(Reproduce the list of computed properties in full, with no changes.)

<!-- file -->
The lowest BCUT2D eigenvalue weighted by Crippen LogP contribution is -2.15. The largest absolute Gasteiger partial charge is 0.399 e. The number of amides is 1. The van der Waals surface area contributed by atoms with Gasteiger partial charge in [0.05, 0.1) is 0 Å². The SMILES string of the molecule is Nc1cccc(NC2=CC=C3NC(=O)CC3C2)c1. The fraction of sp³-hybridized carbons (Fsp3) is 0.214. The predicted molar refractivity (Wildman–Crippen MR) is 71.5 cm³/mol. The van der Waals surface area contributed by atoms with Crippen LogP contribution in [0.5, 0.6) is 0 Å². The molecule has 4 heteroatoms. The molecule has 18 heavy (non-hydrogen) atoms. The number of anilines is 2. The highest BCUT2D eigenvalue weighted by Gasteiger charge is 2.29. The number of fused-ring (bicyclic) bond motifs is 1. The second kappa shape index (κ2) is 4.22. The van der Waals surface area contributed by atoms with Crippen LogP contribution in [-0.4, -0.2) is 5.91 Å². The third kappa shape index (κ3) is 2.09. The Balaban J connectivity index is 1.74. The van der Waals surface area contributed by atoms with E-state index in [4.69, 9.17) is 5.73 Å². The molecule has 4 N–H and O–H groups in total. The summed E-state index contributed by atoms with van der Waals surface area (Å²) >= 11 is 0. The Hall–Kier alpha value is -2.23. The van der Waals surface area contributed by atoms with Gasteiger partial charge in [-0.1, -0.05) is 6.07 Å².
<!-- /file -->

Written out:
The lowest BCUT2D eigenvalue weighted by Crippen LogP contribution is -2.15. The largest absolute Gasteiger partial charge is 0.399 e. The number of amides is 1. The van der Waals surface area contributed by atoms with Gasteiger partial charge in [0.05, 0.1) is 0 Å². The SMILES string of the molecule is Nc1cccc(NC2=CC=C3NC(=O)CC3C2)c1. The fraction of sp³-hybridized carbons (Fsp3) is 0.214. The predicted molar refractivity (Wildman–Crippen MR) is 71.5 cm³/mol. The van der Waals surface area contributed by atoms with Crippen LogP contribution in [0.5, 0.6) is 0 Å². The molecule has 4 heteroatoms. The molecule has 18 heavy (non-hydrogen) atoms. The number of anilines is 2. The highest BCUT2D eigenvalue weighted by Gasteiger charge is 2.29. The number of fused-ring (bicyclic) bond motifs is 1. The second kappa shape index (κ2) is 4.22. The van der Waals surface area contributed by atoms with Crippen LogP contribution in [-0.4, -0.2) is 5.91 Å². The third kappa shape index (κ3) is 2.09. The Balaban J connectivity index is 1.74. The van der Waals surface area contributed by atoms with E-state index in [4.69, 9.17) is 5.73 Å². The molecule has 4 N–H and O–H groups in total. The summed E-state index contributed by atoms with van der Waals surface area (Å²) >= 11 is 0. The Hall–Kier alpha value is -2.23. The van der Waals surface area contributed by atoms with Gasteiger partial charge in [-0.1, -0.05) is 6.07 Å².